Income disparity could further complicate regional economic integration, he believes. The average per capita income in ASEAN varies from $52,000 in Singapore to $2,500 in Cambodia. Thailand’s per capita income is more than double the level in Vietnam and three times the level in Cambodia.

Chheang explains: “Without narrowing the income gap, Southeast Asia cannot fully integrate because it will be vulnerable to regional tension. Less developed countries will be under the influence of other countries, while they need to be neutral to fully complete the market.”

Regional tensions surfaced in November 2012 at ASEAN’s annual meeting. The host country, Cambodia, which has strong trade ties with China, issued a final statement without mentioning territorial disputes between member states and China in the South China Sea. Representatives from the Philippines and Vietnam unsuccessfully requested a change in the wording, and the organization adjourned for the first time in its 45-year history without issuing a joint statement.

While the conflict cooled this year, solidarity will be an ongoing challenge for the AEC. Lower-income member states will understandably find it difficult to prioritize long-term regional goals over near-term economic gains. Meanwhile, China is showing signs of a more confrontational foreign policy. It claimed most of the airspace over the East China Sea.

Although China’s defensive move does not directly impact Southeast Asia, ASEAN trades heavily with Japan, Korea, Taiwan and, of course, China. Maintaining healthy trading relationships with all countries involved could become challenging. Beyond that, China’s competing claims for territory within the South China Sea could evolve into more direct confrontation with ASEAN members, forcing countries like Cambodia to choose alliances.


Foreign policy issues are not the only challenges for Thailand, Vietnam and Cambodia. Each has domestic issues to overcome to ensure healthy growth and further economic development.

In Vietnam one of the most pressing issues is bank reform. Nonperforming loans (NPLs) account for around 8% of total loans at Vietnamese banks, according to the country’s central bank. “Because most NPLs are issued to state-owned enterprises, you need dual reform of the state-owned sector and the banking system,” says Chheang. The state-owned sector has many vested interests, however, making it difficult for the prime minister.”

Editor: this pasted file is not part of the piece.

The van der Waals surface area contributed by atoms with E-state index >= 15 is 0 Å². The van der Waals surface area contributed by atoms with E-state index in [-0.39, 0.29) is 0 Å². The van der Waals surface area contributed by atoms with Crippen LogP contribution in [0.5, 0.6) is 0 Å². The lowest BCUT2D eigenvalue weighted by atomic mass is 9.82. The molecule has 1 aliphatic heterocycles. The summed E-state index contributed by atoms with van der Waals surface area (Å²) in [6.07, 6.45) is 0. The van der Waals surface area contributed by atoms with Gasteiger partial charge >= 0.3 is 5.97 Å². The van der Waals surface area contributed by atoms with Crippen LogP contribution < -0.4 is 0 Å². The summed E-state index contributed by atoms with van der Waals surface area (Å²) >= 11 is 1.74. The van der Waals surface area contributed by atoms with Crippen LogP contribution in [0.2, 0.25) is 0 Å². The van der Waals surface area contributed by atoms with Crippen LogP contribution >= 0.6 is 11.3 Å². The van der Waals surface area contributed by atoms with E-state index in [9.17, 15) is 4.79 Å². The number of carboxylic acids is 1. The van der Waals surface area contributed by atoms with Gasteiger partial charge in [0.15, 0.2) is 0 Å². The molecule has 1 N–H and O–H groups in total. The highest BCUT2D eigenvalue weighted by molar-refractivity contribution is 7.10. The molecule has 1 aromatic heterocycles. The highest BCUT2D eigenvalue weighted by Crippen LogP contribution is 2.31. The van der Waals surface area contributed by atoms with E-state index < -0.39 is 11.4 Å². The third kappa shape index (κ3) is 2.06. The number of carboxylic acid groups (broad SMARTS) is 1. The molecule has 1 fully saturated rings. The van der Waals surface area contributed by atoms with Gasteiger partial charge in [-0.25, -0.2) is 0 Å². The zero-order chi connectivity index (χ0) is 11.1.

Cambodia also has domestic issues to face, with corruption topping the list. In December, Transparency International ranked Cambodia 160 of 177 countries in its 2013 Corruption Perceptions Index. The poor showing comes after allegations of voting irregularities in the country’s July 2013 elections.

Transparency International Cambodia, which conducted a sample-based observation of that election, recommended an independent investigation into the results. The ruling party in Cambodia ultimately declared victory, although the opposition party continues to protest publicly and to call for fresh elections.

Syetarn Hansakul, senior economist at Deutsche Bank in Singapore, sees some positive effects of the political developments in Southeast Asia. “The increase in public awareness is a positive trend overall. People are demanding more from their governments,” she says. “How it is going to be achieved is still a question mark.”

Question marks also plague Thailand’s political prospects. In December prime minister Yingluck Shinawatra dissolved parliament and called for new elections after opposing party members left their posts and their supporters held protests around the country. The political crisis is one of many Thailand has faced in recent years, impacting the country’s growth potential.

Hansakul explains: “Thailand is well placed to have a regional leadership role but has been distracted by internal politics. In terms of opportunity costs, the economy could perform better if consumer and investor confidence were higher.” Thailand’s economy has continued to grow, she adds, because of the strength of its private sector and public institutions such as its central bank.

Despite regional and domestic challenges, Thailand, Vietnam and Cambodia have considerable potential for growth and must work toward further integration with one another and their fellow ASEAN members. If successful, they will share center stage in Asia’s ongoing growth story.